Better known on Instagram or her blog as Babe + Beauty Dana Murray has been nicknamed “Queen of Charts” for her infographic style of sharing skincare information. She has spent the past 16 years in the beauty industry working as a licensed esthetician performing an estimated 10,000 facials, a corporate educator, published writer, beauty product developer and social media strategist. Her approach to skincare is holistic, yet scientific. She has a strong passion for education and helping people to feel and look their best.
How would you describe the job of a holistic esthetician and why did you pursue this career?
I started my career in 2004 when I attended esthetician school in my hometown of Las Vegas, NV. I spent a decade of my career working at luxury hotel spas, most of which took a very holistic approach with modalities and treatments from all over the world, many rooted in ayurvedic practices. This had a huge impact on my skincare philosophies and how I look at the body as a whole vessel instead of just focusing on the face. Diet, lifestyle, stress levels, illness/medications, etc. all have an impact on the skin.
What does a typical work day for you look like?
I start my day with first walking my dog, a big cup of coffee and checking my emails/social media. All in that order or my dog would be very vocal about it! Due to Covid-19 I am now a self-employed consultant and writer in the beauty industry (of course!) That being said, I will often have several projects in the air at once so I always make a to-do list for the day. I usually will have several calls or Zoom meetings and I always block off time for lunch and stretching throughout my day. It’s so important to readjust your body and get the blood flowing! All of this is in stretchy pants and a messy bun since it’s from home!
Can you tell us more about what happens within our body when we become stressed?
When we become stressed our body releases a hormone called cortisol which can affect both our physical body and mind. Increased levels of cortisol affect our immune system, weight and skin.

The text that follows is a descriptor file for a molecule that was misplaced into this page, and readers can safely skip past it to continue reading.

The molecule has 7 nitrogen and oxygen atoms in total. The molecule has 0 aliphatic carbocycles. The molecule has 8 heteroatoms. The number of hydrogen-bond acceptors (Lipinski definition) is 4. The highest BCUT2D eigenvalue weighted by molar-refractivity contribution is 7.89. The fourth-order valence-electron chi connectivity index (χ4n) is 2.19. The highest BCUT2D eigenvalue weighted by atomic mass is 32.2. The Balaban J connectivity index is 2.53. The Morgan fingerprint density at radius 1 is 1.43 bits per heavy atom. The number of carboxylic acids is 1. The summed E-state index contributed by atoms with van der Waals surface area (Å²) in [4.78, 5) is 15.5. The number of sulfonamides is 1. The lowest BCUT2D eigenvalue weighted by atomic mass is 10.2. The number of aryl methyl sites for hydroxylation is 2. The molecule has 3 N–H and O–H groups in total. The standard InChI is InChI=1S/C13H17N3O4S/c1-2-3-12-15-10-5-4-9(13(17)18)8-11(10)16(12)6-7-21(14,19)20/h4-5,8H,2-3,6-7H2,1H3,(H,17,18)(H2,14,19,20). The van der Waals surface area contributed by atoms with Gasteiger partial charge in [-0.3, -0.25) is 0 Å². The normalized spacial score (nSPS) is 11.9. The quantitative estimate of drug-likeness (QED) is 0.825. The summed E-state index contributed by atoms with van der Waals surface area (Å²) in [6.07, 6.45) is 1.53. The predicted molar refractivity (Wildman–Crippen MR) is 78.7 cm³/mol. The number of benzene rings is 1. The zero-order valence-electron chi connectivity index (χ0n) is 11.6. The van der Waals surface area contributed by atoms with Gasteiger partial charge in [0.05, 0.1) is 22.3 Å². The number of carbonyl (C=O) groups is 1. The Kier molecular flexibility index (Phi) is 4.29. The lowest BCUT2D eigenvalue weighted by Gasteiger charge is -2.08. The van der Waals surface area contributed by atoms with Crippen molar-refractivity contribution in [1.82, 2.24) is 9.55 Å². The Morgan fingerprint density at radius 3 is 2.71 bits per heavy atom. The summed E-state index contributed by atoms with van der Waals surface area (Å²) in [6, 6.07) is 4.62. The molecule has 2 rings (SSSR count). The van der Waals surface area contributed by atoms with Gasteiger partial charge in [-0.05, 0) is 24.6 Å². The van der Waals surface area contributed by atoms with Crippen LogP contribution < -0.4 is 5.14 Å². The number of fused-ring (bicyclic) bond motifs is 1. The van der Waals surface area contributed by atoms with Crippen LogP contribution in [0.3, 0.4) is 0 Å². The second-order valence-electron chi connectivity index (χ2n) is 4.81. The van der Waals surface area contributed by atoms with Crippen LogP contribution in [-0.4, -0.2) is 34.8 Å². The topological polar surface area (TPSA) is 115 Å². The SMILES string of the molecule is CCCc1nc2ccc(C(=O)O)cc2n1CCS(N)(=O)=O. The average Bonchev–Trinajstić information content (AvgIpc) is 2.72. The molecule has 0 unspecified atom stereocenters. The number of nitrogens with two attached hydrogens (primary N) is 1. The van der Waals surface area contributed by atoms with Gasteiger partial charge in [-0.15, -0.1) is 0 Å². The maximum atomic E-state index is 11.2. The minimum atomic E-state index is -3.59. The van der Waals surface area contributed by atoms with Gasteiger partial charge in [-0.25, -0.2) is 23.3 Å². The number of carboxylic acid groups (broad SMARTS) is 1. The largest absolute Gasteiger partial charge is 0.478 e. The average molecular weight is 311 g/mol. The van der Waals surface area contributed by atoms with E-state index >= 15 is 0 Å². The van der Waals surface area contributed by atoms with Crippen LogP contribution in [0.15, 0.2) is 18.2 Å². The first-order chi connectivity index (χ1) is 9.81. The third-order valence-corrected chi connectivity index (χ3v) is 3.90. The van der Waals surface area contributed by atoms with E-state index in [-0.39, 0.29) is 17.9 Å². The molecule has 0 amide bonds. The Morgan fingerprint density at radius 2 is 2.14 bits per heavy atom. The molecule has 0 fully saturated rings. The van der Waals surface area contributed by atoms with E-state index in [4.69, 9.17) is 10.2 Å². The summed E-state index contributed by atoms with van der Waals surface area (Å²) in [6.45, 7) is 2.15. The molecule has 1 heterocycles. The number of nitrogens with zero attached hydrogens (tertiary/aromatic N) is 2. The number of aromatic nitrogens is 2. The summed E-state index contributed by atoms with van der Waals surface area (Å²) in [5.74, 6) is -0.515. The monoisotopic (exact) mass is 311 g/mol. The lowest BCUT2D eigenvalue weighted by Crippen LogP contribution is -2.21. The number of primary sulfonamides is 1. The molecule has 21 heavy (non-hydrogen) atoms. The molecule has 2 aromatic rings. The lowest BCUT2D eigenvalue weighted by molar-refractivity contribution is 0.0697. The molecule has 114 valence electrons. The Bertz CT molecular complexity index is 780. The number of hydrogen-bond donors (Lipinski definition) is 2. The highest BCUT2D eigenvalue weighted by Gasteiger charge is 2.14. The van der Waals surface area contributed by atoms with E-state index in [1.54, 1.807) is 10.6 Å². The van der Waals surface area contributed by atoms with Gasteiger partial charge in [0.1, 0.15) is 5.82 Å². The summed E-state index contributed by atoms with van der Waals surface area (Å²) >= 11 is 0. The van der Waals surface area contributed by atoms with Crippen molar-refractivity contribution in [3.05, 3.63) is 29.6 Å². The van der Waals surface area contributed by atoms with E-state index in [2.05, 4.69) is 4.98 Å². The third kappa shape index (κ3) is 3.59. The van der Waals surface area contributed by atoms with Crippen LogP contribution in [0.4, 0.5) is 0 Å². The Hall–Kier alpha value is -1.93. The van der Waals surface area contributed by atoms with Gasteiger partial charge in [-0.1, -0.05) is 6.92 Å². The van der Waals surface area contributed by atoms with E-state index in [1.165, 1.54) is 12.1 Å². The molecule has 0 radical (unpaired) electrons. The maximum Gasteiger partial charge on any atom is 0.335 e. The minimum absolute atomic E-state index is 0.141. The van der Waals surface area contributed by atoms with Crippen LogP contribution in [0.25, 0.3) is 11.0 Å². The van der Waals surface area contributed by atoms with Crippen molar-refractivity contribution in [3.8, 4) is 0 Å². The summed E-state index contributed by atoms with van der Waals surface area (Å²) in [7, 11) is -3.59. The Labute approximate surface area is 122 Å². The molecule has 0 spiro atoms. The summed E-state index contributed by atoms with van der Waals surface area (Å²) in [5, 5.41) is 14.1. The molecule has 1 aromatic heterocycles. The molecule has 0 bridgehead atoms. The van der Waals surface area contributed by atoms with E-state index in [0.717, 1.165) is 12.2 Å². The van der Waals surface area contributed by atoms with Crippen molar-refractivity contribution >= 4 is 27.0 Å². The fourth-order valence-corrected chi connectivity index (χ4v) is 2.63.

When we’re stressed, what impact does increased levels of cortisol have on our immune system and skin tone/ texture?
When our immune system becomes compromised, already present skin conditions like psoriasis, eczema or rosacea can become inflamed and exacerbated. If you get cold sores (HSV-1) that could also potentially pop up. As far as our skin is concerned, because increased cortisol levels diminish the skin’s ability to retain moisture your skin may even become dehydrated.
Will being stressed for a long period of time lead to getting acne?
It definitely can! Because the skin’s ability to retain moisture is compromised, the skin may become unbalanced producing excess oil, this is called “rebound” oiliness.” That excess oil may cause acne to become worse or cause breakouts even if you aren’t typically acne prone.
How are acute stressors (big deadline at work, new environment) and chronic stressors different when it comes to impact on your skin?
With acute stressors there is a means to an end so you may just experience short-term effects on the body like a messed up sleep pattern or a few pimples. Chronic stress, on the other hand, is the real problem! Inflammatory skin conditions may become worse, your skin could look “tired”, you may feel dehydrated and experience acne which could leave hyperpigmentation and become a longer-term skin issue.
For those struggling with skin problems due to stress, how do you balance treating it with skin-care products vs. actually changing your lifestyle to reduce stress?
In my opinion, you have to treat the root of the problem first! Skincare products will only help so much if your body is still massively producing cortisol and triggering the effects of stress on the skin. Once your mind calms down topical skincare products are helpful to treat the skin conditions.
What lifestyle tips do you have for those looking to ease stress and improve their skin?
- Meditation - if you are new to meditation there are so many great phone apps that will help guide you.
- Exercising & Yoga - moving the body helps to reduce cortisol levels and inflammation in the body.
- Sleep - people that don’t get enough sleep have significantly more cortisol in their bloodstream. Creating a sleep “ritual” is super helpful like shutting down your devices an hour before bed, changing out your light bulbs in your room to red light bulbs (to trigger melatonin the sleep hormone), having some calming tea and of course doing your nighttime skincare routine!
Where can we find you (social handles that you would like to share)?
- Instagram: @babeandbeauty
- Facebook: @babeandbeauty
If you liked this #ExpertTalks blog post, make sure to check out our most recent post on how to save your skin this winter!